Weeks of preparation led 16 teams to the Mercedes-Benz Arena for the opportunity to take home their share of $3 million and be the first team to engrave their names on the Shanghai Major trophy. The tournament was an incredible journey, but as with all introductory ventures, slip-ups were bound to happen, and the Shanghai Major was no exception.

Let’s begin with the bad news and slowly make our way over to how Team Secret surpassed all expectations to lift the trophy.

Tensions were already soaring prior to the start of the group stage, with teams entering their practice rooms to find that 60Hz monitors were installed rather than the preferred 120Hz counterparts. I use a 60Hz monitor so I can’t fully appreciate the dilemma, but then again, if I’d gotten used to playing baseball with a cricket bat, I wouldn’t exactly be comfortable suddenly switching to a golf club. The situation was quickly rectified by Valve and players were supplied the correct monitors.

At the start of the main event, James “2gd” Harding, host of the Shanghai Major, was fired after just two days of broadcasting. Not only did Valve fire James, they fired the whole underperforming production team for the lack of, well, “production”. Sound problems and incorrect stats analysis helped lead to the dismissal of the production team. Valve’s Gabe Newell issued his own statement on the issue, called Harding an “ass” and vowed to no longer work with him in the future.

Harding responded with a 17-page Google document to explain his side of events, and I wonder if Gaben took the time to read it. If you’re interested in the day-by-day developments in the life and times of James Harding at the Shanghai Major, you can read it here.


The Harding episode was quickly forgotten as the games started becoming extremely interesting. The group stages were dominated by the main candidates for the Shanghai trophy, which included OG, EG and Alliance. MVP Phoenix didn’t fold despite the difficulty of their group and emerged 4-0 victors, launching them into the upper bracket of the main event.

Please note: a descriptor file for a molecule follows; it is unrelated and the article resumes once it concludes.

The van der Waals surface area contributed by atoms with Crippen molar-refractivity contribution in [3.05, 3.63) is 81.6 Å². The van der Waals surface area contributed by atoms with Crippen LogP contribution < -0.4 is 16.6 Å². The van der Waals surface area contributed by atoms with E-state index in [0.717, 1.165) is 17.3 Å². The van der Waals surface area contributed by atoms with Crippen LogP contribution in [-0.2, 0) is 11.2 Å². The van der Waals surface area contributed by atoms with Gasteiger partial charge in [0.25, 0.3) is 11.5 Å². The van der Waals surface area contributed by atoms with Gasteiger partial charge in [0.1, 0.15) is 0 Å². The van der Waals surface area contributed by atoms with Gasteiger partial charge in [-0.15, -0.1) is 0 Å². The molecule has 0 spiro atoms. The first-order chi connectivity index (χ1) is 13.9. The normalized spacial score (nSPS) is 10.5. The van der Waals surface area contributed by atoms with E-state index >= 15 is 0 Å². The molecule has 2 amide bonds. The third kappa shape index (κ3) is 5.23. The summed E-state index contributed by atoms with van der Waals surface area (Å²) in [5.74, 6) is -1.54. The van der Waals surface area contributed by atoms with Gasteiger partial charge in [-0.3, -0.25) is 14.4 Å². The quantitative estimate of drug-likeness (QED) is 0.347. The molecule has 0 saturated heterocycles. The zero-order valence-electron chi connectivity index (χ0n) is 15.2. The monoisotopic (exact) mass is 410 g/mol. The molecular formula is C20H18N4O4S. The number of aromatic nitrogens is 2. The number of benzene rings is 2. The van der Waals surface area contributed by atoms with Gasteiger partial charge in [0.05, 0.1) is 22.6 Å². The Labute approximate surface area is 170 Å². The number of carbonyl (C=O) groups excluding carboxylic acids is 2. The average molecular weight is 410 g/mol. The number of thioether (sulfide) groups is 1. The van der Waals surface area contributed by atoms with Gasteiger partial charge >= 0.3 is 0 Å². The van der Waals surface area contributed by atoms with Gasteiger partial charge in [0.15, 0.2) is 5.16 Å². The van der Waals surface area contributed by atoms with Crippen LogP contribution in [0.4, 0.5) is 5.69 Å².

The main event was a rollercoaster: MVP Phoenix and compLexity both kept pace with the top-tier teams to make it into the top 8, the Chinese teams dropped out in the round of 16, and OG and Alliance both failed to enter the top 8.

MVP and compLexity continued their ascent for a while, but unfortunately the time came for them to depart after EG, Team Liquid and Team Secret took centre stage to light the Mercedes-Benz arena on fire. Team Liquid overcame EG in the lower-bracket finals to face off against the resilient Team Secret in the Bo5 grand finals.

The road for Team Secret at the Shanghai Major was not an easy one. A recent roster shuffle was one Secret was now comfortable with, but they’d still not garnered any achievements since their victory at the Nanyang Championships late last year. They started rather sketchily with narrow victories against Team Liquid and Evil Geniuses in the first two rounds, winning both 2-1. They seemed to become more confident as the tournament continued, facing Team Liquid again in round 3, coming away 2-0 victors.

After beating EG 2-0 in the lower-bracket final, Liquid moved on to meet Team Secret a third time, this time for the most important prize: the trophy. The first two games of the grand finals were as close as they come, highly action-packed with many swings in momentum from side to side. Game one saw Secret victorious, with Team Liquid coming back in game two, drawing the series 1-1 with a possible three games left to play. Team Secret didn’t need all three games, however, as they adapted to Team Liquid’s play style and composed themselves to win an amazing last two games. They were the team that showed up on the day and won the Shanghai Major, beating Team Liquid 3-1.

The Shanghai Major was certainly no smooth operation, but while production was lacking, the Dota was excellent. If you missed any of the Major’s action, head over to your Dota client to witness the games that made this tournament so great.

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